In 1835 he was again elected to the United States Senate for a full term of six years, and for the remainder of his life he remained a national figure, being connected with the federal government in some capacity almost all the time. In the Senate he opposed Jackson's bank policy and Van Buren's financial schemes; and in the campaign of 184o he spoke from one end of Kentucky to the other in favor of Harrison, whom he affectionately referred to in his correspondence as "Old Tip." In December 1840 the Kentucky legislature reelected Crittenden to the Senate, but he soon resigned to accept from President Harrison the position of attorney-general. Immediately on assuming office he was sent to New York despite his protests, to aid the federal government in preventing a breach with Great Britain over the McLeod trial. He saw Gov. William H. Seward and secured from him a promise to pardon McLeod immediately if he should be convicted. This was Crittenden's only service of note as attorney-general and he insisted that it was an encroachment upon the duties of the secretary of state. Harrison's death one month after he had assumed the presidency placed at the head of the government John Tyler, whose refusal to support the Whig bank policy brought confusion to the party. Unable to agree with Tyler, Crittenden resigned on Sept. 11, 1841, together with all the other members of the cabinet excepting Webster.
Having given up a six years' term in the Senate to serve his party, Crittenden now after six months was left without an office. On his return to Kentucky he was welcomed at a public dinner at Maysville. His Woodford County friends, mindful that his private fortune had dwindled during his public service, bought at a cost of $17,000 the farm on which he had been born, and presented it to him. Kentucky elected him to the Senate again in 1842, to fill the position Clay had resigned, and he was reelected for the full term beginning Mar. 4, 1843. He now took a prominent part in the discussions on the Texan and Mexican question and on the Oregon boundary dispute. While earlier he had rejoiced to see Texas win her independence, he now strongly opposed her admission into the Union. He was equally opposed to forcing the issue with Great Britain on the Oregon question. Later when the joint occupation agreement was repealed, he insisted that England be given at least two years' notice. In this instance as well as in all other dealings with foreign nations he stood for a conservative, peaceful course of action.
In the campaign of 1844 he loyally supported Clay and stood with him against the annexation of Texas. On the defeat of the Whigs, Crittenden opposed the joint resolution admitting Texas into the Union. Shortly thereafter when Gen. Taylor was attacked by the Mexicans on the Rio Grande and President Polk asked for a declaration of war, Crittenden was skeptical as to the justice of the cause of the United States. Having long stood for peace and friendship with Mexico and South America he saw in this war a great calamity. When his government entered the struggle he was willing to support it with men and money, but he wished to send commissioners along with the army to offer peace with every blow. Throughout the war he kept up a voluminous correspondence with Gen. Taylor on military affairs, now and then interspersed with political matters. As early as 1847 presidential candidates were being discussed. Some of Crittenden's friends suggested his own name but he received the idea coolly, and led Taylor on in his ambitions to secure the Whig nomination. Clay, he was sure, could not possibly be elected if nominated, but he felt that Taylor might win. Clay, hearing of Crittenden's stand, wrote him in September 1847 for an avowal of his position, and received a confirmation of it. Thereafter Clay never communicated with Crittenden until reconciliation came on the former's deathbed. Crittenden felt very keenly the loss of this long-standing and cherished friendship. Taylor after his election visited Frankfort and offered Crittenden his choice of the cabinet positions, none of which he accepted, refusing largely out of respect for Clay's feelings.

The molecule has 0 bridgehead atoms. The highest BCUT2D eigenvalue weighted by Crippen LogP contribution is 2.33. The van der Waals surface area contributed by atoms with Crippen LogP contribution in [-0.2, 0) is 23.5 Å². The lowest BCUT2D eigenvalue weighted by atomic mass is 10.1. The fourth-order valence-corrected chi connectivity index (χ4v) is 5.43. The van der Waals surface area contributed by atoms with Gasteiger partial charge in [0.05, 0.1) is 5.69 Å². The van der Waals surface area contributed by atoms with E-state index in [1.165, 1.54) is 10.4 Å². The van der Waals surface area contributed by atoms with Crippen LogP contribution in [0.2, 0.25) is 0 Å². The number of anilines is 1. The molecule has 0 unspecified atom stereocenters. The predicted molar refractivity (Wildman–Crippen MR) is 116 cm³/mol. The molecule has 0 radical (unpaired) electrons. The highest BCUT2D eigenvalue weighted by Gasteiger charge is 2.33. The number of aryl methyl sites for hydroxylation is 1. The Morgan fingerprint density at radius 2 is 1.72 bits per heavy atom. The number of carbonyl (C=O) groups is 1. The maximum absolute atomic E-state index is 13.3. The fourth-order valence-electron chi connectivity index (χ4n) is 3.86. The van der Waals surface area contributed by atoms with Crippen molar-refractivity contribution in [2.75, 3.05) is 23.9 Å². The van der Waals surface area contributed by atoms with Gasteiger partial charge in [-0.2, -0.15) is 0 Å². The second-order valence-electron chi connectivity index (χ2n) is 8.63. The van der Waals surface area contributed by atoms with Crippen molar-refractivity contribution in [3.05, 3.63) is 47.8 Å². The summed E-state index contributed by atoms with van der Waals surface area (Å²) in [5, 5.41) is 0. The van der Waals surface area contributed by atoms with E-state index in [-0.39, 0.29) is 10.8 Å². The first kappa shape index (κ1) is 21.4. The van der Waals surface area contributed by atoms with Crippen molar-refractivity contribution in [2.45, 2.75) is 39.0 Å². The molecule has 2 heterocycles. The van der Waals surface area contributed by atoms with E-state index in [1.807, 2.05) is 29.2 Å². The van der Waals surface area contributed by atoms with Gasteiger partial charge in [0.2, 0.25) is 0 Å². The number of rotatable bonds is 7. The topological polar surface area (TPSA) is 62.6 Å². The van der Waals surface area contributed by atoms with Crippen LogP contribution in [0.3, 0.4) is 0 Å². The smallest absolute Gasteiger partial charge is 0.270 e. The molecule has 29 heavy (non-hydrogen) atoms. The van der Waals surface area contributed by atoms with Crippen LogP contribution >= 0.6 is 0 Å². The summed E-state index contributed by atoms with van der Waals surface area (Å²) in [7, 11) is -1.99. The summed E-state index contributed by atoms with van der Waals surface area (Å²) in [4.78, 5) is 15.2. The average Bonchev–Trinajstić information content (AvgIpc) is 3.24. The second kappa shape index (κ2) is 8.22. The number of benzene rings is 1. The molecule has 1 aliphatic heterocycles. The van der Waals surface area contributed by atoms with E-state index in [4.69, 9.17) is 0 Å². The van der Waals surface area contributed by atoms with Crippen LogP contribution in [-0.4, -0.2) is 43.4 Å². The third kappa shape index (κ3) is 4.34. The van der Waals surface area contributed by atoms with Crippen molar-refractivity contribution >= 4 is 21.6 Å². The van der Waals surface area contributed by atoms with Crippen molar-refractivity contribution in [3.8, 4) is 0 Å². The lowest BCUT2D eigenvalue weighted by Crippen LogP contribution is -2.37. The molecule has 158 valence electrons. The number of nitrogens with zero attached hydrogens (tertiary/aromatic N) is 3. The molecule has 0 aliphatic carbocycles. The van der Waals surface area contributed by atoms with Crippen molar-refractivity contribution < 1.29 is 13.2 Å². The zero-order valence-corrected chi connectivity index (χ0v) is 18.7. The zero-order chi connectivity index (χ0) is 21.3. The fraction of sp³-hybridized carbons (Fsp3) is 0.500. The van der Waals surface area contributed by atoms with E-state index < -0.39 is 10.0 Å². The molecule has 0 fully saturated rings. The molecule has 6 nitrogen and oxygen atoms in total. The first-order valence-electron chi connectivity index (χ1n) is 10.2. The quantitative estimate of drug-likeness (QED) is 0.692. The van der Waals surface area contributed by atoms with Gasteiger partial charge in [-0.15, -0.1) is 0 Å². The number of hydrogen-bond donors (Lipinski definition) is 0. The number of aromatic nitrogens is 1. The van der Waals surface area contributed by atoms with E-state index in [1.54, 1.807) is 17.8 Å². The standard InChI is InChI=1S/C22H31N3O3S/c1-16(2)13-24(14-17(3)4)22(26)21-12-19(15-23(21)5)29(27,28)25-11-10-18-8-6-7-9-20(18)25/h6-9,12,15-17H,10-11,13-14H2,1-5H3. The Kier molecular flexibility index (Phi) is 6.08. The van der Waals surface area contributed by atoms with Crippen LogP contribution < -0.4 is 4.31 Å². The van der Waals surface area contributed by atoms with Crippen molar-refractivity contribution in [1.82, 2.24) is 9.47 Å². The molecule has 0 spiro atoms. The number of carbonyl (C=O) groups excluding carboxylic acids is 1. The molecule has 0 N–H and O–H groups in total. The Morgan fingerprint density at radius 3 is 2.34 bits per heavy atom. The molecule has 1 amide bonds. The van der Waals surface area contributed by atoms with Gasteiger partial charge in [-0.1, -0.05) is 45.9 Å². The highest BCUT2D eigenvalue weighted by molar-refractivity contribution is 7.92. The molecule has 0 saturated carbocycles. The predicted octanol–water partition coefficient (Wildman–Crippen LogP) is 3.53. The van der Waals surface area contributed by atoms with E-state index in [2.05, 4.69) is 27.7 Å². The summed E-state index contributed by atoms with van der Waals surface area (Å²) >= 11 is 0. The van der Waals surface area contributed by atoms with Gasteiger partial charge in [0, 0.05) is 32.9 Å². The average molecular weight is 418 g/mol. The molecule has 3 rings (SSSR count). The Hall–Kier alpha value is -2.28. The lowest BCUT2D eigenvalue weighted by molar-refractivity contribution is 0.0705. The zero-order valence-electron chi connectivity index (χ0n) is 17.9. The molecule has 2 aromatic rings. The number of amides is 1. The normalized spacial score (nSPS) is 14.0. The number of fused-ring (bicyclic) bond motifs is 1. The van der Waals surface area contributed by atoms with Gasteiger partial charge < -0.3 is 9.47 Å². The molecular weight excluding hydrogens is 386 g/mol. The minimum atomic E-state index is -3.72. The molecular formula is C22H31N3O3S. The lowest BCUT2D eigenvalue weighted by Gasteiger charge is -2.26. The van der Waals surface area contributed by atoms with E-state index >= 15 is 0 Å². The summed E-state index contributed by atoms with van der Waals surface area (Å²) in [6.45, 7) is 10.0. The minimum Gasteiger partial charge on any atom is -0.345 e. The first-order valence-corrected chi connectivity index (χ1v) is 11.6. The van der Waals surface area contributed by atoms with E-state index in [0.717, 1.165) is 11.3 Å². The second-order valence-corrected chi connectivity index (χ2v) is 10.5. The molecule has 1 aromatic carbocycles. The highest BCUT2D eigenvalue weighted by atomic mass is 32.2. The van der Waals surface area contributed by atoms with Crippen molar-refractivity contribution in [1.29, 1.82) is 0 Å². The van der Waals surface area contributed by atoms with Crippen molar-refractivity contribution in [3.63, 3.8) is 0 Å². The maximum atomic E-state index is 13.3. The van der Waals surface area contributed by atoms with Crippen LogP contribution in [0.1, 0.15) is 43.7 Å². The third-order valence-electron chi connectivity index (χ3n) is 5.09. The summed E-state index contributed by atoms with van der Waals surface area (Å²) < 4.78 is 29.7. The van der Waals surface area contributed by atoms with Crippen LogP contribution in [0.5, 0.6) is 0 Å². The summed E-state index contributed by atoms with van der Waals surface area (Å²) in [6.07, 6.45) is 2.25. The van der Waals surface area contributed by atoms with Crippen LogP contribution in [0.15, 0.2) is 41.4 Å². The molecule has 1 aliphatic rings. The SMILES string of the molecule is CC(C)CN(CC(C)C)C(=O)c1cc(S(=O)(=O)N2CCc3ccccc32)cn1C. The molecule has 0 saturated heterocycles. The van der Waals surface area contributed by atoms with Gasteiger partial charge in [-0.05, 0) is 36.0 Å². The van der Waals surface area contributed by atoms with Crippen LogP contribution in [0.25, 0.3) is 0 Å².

In the meantime Crittenden had in 1848 resigned from the Senate to run for governor of Kentucky, believing that only with his assistance could the Whigs carry the state. In November he won Kentucky for Taylor and was himself elected. In less than a year Taylor died, and Fillmore on assuming the presidency offered Crittenden the post of attorney-general, which he now accepted. During an illness of Webster in 1851 he acted as secretary of state. At the end of Fillmore's term Crittenden returned to Kentucky to resume his law practise, but in January 1854 he was elected again to the United States Senate. He saw with much concern the country torn over the slavery question and drifting toward war. He had always, with Clay, been actuated by the hope that slavery might eventually disappear, and had in 1836 been one of the vice-presidents of an anti-slavery society which James G. Birney was promoting. But he at no time embraced the abolition cause or showed patience with abolitionists. He decried the reopening of the slavery debate in the Kansas-Nebraska Bill and felt that a great mistake had been made when the Missouri Compromise was superseded. He opposed the Topeka constitution as irregular and held the Lecompton constitution to be a fraud. He believed that the South could not wish to lend its support to statehood for Kansas, since that would inevitably increase the Northern majority in Congress. He stood for any course of action that would bring peace and compose the slavery turmoil. His position on slavery in the territories was one of congressional non-intervention. With the downfall of the Whig party he came out in support of the Know-Nothings, advocating restriction of the privileges of aliens, especially with regard to their rights to the public lands. In the presidential election of 1860 he supported the Bell and Everett ticket, although he had entertained a good opinion of Douglas since his refusal to support the Lecompton constitution.